By DOUGLAS TAMRU
Capital News Service
LANSING – An odd tradition – sea lamprey pie – linking the Great Lakes to Great Britain’s Royals and is expected to continue with the crowning of King Charles III.
Lampreys are considered an undesirable invasive species in the Great Lakes. They devastate native fish by latching onto them with a sucker-like mouth filled with sharp teeth.
Great Lakes state, provincial and federal governments spend millions of dollars to control them.
But baking them into a pie is a longtime tradition in the United Kingdom.
Queen Elizabeth II, who died Sept. 8 after reigning 70 years, was served the eel-like sea lamprey in 2002 to celebrate her Golden Jubilee, or 50th anniversary of being on the throne.
The Great Lakes Fishery Commission made another shipment of the fish taken from the Great Lakes 10 years later in 2012 for her 60th anniversary, and once again in 2016 for her 90th birthday.
“We capture them and send them over to Gloucester, England, so that they can continue their long tradition,” said Marc Gaden, the deputy executive secretary of the fishery commission, a binational organization founded in 1954 to fight the parasite.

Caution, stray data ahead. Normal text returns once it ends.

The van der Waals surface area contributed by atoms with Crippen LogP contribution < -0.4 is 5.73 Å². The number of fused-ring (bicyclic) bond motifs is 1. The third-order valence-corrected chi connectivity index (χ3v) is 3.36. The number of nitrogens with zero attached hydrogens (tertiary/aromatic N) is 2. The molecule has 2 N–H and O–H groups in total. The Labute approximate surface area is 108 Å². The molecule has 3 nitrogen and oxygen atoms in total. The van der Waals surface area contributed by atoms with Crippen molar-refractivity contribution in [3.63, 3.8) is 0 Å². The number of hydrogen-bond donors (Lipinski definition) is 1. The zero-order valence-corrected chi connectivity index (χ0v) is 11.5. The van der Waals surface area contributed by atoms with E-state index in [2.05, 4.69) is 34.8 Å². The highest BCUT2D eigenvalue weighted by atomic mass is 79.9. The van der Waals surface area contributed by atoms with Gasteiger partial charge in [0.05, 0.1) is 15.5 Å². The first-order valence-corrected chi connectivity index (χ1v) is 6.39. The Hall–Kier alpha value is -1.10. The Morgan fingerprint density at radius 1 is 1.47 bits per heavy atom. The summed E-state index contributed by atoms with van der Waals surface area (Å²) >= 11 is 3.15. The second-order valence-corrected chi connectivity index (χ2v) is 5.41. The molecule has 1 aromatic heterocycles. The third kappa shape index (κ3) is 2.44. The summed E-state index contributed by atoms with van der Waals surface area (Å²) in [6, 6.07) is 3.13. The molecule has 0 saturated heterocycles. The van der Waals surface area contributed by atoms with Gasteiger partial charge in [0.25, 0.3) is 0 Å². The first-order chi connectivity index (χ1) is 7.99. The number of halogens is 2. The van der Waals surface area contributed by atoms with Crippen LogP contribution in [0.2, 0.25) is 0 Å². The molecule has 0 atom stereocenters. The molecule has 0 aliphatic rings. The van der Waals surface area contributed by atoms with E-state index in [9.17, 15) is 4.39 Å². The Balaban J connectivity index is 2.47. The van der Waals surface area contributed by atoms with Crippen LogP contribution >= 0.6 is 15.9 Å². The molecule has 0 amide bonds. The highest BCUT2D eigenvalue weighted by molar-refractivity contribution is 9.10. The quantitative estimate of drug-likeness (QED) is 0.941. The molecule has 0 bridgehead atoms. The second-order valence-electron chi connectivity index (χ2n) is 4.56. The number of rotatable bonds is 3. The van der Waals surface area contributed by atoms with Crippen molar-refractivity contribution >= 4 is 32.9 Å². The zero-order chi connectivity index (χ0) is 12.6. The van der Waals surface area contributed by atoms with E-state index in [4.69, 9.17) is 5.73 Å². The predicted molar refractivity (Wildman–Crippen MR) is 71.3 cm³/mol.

“With the coronation of King Charles III coming up, I can only assume I’m going to be sending a few more over there.”
Sea lamprey are protected in the U.K. because streams there are heavily dammed, and they cannot spawn as much as they do in the Great Lakes, Gaden said.
The lamprey pie is a tradition in the U.K., spanning hundreds of years. Serving it was discontinued except for coronations in 1836, due to its high cost, according to “What’s Cooking America,” a website that documents food history.
The lamprey is baked while coated in syrup, along with some wine and spices. It is then spooned out and served on sliced white bread.
In 1996, Wisconsin Sea Grant organized a sea lamprey taste test in hopes of spurring a commercial market for the fish instead of simply landfilling those that they trapped.
Taste ratings were high, but the plan fell apart when contaminant tests showed that the Great Lakes lamprey contained mercury levels that were too high to meet European Union standards.
How does it taste?
“Surprisingly good,” Bob Bennet, the owner, and chef of a Duluth restaurant that hosted the event said at the time. “Try selling it without telling people what they are eating. It would be better.”
But don’t ask Gaden.
“I can’t say I’ve tried the lamprey pie,” he said.